It's just me, Mosley said not when I asked him, but I've always taken Mouse to be a side of Rawlins' character, a violent loss of control when sufficiently provoked. That's certainly how I read that "Why'd you leave him with me?" line. You can't control the outcome when you lose control. Ditto the scene done so effectively in the Devil in a Blue Dress movie, where a very drunken Mouse nearly shoots an equally impaired Easy at the kitchen table. Nothing much to do but wait for the impulse to pass.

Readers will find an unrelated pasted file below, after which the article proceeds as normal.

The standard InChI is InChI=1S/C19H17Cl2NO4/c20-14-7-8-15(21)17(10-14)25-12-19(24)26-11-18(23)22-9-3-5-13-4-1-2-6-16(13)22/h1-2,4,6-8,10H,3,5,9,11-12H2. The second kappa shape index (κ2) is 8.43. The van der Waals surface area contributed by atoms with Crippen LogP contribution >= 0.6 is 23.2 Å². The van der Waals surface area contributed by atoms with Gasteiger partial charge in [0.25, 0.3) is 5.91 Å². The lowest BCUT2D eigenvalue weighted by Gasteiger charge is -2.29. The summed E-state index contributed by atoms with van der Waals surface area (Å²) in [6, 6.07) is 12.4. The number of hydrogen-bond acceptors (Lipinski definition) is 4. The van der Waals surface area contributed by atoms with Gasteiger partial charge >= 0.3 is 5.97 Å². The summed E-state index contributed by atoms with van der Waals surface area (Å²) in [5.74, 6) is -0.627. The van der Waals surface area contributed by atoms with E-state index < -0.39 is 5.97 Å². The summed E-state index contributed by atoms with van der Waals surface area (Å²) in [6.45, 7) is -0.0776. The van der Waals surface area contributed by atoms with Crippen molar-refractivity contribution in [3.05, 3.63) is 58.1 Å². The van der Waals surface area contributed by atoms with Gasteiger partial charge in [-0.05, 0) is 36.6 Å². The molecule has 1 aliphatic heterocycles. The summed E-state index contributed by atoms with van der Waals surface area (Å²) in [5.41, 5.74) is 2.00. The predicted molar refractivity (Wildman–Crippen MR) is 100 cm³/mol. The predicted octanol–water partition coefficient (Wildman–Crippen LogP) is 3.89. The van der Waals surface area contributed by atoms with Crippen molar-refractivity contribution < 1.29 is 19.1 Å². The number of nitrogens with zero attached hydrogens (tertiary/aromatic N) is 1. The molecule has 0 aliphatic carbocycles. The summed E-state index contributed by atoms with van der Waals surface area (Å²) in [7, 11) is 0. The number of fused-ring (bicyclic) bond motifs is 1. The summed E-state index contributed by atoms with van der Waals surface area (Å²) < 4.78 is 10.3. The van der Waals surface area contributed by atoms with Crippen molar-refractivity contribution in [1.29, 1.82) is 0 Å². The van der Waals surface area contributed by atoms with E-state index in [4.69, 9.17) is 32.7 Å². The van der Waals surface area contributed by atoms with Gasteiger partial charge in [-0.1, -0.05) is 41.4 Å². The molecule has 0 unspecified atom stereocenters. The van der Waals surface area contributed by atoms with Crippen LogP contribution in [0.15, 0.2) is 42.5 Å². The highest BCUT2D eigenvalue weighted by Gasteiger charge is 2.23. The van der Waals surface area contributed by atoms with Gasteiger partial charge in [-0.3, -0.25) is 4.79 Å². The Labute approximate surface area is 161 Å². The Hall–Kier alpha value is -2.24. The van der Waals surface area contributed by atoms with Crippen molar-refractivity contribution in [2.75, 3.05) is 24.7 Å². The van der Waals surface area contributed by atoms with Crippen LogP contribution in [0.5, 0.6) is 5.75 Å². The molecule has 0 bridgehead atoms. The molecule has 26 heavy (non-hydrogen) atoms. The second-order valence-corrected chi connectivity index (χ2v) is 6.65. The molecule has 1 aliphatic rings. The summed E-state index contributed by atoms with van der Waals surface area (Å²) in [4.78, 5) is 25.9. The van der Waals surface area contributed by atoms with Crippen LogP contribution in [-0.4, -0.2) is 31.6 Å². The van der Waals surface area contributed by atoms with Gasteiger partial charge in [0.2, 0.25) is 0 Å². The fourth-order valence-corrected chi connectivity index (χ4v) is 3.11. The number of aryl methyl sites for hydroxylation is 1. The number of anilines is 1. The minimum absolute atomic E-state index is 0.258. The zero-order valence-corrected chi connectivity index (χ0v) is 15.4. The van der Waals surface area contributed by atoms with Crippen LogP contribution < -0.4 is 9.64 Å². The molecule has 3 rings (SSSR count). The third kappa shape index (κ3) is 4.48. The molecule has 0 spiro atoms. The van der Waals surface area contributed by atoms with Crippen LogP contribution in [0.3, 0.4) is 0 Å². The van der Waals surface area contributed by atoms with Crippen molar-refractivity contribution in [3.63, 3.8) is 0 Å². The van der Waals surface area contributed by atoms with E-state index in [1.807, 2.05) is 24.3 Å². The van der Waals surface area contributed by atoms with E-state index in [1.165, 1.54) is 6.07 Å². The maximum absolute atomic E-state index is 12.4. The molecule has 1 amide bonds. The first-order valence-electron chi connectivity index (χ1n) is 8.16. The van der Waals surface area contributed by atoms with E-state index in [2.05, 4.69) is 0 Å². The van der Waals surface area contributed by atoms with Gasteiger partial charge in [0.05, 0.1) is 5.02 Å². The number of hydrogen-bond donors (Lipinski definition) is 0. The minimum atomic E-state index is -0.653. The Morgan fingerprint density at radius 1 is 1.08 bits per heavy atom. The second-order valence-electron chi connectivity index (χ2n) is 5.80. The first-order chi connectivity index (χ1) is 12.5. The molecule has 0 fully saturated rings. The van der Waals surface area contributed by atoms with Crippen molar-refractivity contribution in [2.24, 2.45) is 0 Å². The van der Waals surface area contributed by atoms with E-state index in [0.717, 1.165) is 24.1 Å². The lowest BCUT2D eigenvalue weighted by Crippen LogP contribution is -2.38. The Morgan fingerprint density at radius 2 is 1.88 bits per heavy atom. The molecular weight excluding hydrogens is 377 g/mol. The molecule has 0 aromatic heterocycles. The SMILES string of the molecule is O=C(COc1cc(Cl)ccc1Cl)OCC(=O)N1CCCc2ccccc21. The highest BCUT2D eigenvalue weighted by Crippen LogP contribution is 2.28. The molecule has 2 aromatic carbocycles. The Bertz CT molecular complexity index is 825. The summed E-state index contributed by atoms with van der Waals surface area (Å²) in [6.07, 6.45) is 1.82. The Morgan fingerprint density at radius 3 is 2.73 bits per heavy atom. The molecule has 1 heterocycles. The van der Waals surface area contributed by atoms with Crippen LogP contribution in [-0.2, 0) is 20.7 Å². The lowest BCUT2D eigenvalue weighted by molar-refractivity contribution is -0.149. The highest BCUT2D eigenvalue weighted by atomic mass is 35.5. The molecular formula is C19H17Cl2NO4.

As I said, it's just my take, but it's one that adds a lot of depth to the character, I think. Rawlins aspires to middle class status and stability, but loss of self control, though sometimes realizing short term gains, usually costs him in the long run. Maybe you don't need to see them as two sides of the same personality to value that. Still, control is what fiction and writing fiction is about, more or less. But that comment may be getting too postmodern.
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